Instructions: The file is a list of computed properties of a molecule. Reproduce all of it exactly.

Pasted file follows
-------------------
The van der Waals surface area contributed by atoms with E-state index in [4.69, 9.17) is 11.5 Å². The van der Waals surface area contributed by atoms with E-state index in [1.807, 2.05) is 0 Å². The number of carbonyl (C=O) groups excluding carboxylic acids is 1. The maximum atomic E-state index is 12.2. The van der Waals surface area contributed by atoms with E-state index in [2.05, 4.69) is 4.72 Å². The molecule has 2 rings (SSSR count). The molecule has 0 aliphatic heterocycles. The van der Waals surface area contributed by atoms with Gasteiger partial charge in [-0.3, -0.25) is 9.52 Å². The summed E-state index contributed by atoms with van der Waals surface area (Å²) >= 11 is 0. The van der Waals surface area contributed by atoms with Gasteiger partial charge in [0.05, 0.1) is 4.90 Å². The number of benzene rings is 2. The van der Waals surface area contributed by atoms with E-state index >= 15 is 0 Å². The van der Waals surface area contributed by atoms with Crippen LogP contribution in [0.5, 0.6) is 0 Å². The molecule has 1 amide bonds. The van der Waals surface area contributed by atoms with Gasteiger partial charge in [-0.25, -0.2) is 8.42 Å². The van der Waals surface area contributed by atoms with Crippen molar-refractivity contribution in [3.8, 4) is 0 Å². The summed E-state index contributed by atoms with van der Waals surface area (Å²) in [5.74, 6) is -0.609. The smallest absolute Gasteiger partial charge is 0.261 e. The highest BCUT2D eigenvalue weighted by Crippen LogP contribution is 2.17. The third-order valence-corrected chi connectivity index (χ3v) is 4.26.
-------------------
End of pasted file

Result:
The van der Waals surface area contributed by atoms with E-state index in [4.69, 9.17) is 11.5 Å². The van der Waals surface area contributed by atoms with E-state index in [1.807, 2.05) is 0 Å². The number of carbonyl (C=O) groups excluding carboxylic acids is 1. The maximum atomic E-state index is 12.2. The van der Waals surface area contributed by atoms with E-state index in [2.05, 4.69) is 4.72 Å². The molecule has 2 rings (SSSR count). The molecule has 0 aliphatic heterocycles. The van der Waals surface area contributed by atoms with Gasteiger partial charge in [-0.3, -0.25) is 9.52 Å². The summed E-state index contributed by atoms with van der Waals surface area (Å²) >= 11 is 0. The van der Waals surface area contributed by atoms with Gasteiger partial charge in [0.05, 0.1) is 4.90 Å². The number of benzene rings is 2. The van der Waals surface area contributed by atoms with E-state index >= 15 is 0 Å². The van der Waals surface area contributed by atoms with Crippen LogP contribution in [0.5, 0.6) is 0 Å². The molecule has 1 amide bonds. The van der Waals surface area contributed by atoms with Gasteiger partial charge in [-0.25, -0.2) is 8.42 Å². The van der Waals surface area contributed by atoms with Crippen molar-refractivity contribution in [3.8, 4) is 0 Å². The summed E-state index contributed by atoms with van der Waals surface area (Å²) in [5.74, 6) is -0.609. The smallest absolute Gasteiger partial charge is 0.261 e. The highest BCUT2D eigenvalue weighted by Crippen LogP contribution is 2.17. The third-order valence-corrected chi connectivity index (χ3v) is 4.26.